Scottish Government demands answers over future of Erasmus student exchange post-Brexit

It is estimated more than 15,000 students and staff from Scotland took part in the EU-led scheme
It is estimated more than 15,000 students and staff from Scotland took part in the EU-led scheme
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Scottish and Welsh ministers have sent a joint letter to the UK Government seeking assurances over the future of the European student exchange programme after Brexit.

Holyrood education secretary Richard Lochhead and his Welsh counterpart Kirsty Williams signed the letter to Gavin Williamson, who was appointed UK education minister following Boris Johnson's victory in the Conservative leadership contest last month.

It calls on the UK Government to continue to participate in the scheme in the event of leaving the EU without a deal in place.

Mr Lochhead and Ms Williams state in their letter that leaving with no deal - and without an alternative Third Country agreement or other arrangement being reached by the UK - universities, colleges, and schools across the UK would be ineligible to submit applications to participate in the final year of the current Erasmus+ programme in 2020.

READ MORE: Scots ‘losing out’ to English counterparts for university places

Between 2014 and 2018, it is estimated more than 15,000 students and staff from Scotland took part in the EU-led scheme, which allows funded temporary study overseas as part of their Scottish courses.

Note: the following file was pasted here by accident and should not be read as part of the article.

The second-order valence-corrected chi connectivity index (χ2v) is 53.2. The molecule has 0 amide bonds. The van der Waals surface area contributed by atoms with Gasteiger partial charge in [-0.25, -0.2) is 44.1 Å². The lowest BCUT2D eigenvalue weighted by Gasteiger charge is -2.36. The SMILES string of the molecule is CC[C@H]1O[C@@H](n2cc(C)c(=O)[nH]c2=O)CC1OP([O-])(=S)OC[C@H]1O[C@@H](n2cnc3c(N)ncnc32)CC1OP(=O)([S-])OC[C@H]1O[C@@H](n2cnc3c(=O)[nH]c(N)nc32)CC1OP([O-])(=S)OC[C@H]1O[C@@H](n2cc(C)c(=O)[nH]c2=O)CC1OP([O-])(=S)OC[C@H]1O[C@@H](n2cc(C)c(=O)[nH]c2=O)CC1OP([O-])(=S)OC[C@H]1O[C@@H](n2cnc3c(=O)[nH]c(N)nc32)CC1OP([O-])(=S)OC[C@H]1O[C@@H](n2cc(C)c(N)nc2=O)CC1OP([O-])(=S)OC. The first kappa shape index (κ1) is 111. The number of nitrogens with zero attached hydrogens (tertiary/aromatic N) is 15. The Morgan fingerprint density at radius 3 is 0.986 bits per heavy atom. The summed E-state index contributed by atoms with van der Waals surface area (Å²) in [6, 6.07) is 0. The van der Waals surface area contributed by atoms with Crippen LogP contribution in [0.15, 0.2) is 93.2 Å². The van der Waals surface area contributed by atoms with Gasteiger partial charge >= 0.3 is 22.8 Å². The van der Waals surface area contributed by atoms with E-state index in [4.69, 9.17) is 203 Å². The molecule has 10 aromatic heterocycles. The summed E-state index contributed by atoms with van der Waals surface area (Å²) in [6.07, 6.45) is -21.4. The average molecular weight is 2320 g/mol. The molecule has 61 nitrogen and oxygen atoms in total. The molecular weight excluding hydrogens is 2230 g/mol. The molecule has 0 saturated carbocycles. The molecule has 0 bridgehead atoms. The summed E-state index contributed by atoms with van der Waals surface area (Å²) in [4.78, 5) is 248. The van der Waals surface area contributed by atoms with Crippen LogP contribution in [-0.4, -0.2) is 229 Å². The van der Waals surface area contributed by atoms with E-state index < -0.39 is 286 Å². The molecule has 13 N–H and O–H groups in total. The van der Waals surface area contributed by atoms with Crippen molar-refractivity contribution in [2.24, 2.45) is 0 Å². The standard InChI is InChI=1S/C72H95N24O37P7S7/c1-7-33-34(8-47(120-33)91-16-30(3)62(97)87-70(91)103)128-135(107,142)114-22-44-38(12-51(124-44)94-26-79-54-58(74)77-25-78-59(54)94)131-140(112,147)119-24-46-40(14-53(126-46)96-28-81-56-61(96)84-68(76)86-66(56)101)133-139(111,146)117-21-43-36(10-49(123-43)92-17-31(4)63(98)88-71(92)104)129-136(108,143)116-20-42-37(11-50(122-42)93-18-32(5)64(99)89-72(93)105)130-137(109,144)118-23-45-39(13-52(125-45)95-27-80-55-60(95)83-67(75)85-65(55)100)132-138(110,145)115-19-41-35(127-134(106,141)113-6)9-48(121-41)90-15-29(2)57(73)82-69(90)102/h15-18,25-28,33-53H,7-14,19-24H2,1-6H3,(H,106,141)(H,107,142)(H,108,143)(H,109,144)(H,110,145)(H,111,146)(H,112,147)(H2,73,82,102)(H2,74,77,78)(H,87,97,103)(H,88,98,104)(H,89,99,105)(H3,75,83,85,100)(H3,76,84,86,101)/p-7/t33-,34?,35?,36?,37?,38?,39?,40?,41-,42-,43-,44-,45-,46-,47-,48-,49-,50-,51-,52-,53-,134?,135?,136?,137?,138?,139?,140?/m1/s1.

Mr Lochhead said: "Thousands of Scottish students benefit from Erasmus+ yearly, proportionally more than from any other country in the UK.


"The Scottish and Welsh Governments are clear that we must remain a full participant in Erasmus+.

"I am also alarmed to hear the UK Department for Education could be considering an Erasmus+ replacement programme for England only - with potentially no consequential funding for devolved administrations to put in place their own arrangements.

"That's why we have written to the UK Government calling for urgent action and assurances that Scottish students won't miss out."

He added: "It is the Scottish Government's preference to remain in the EU but in the event of a damaging no-deal Brexit, students could now see the door to this fantastic cultural and educational exchange slammed shut.

"It is unacceptable that with less than 12 weeks left until the UK Government plans to take the United Kingdom out of the EU without an agreement in place there is still no plan for alternative arrangements."

A spokeswoman for the Department for Education said: "This Government is working to negotiate a new deal but in the event the UK leaves the EU without an agreement in place we have already guaranteed cover for the payments for successful UK applicants for Erasmus+ and ESC bids.

"Successful bids are those that are approved directly by the European Commission or by the UK National Agency and ratified by the European Commission.

"The UK Government has also repeatedly made clear that it values international exchange and collaboration in education, which is why we are exploring participation in the successor scheme and preparing for a range of potential outcomes."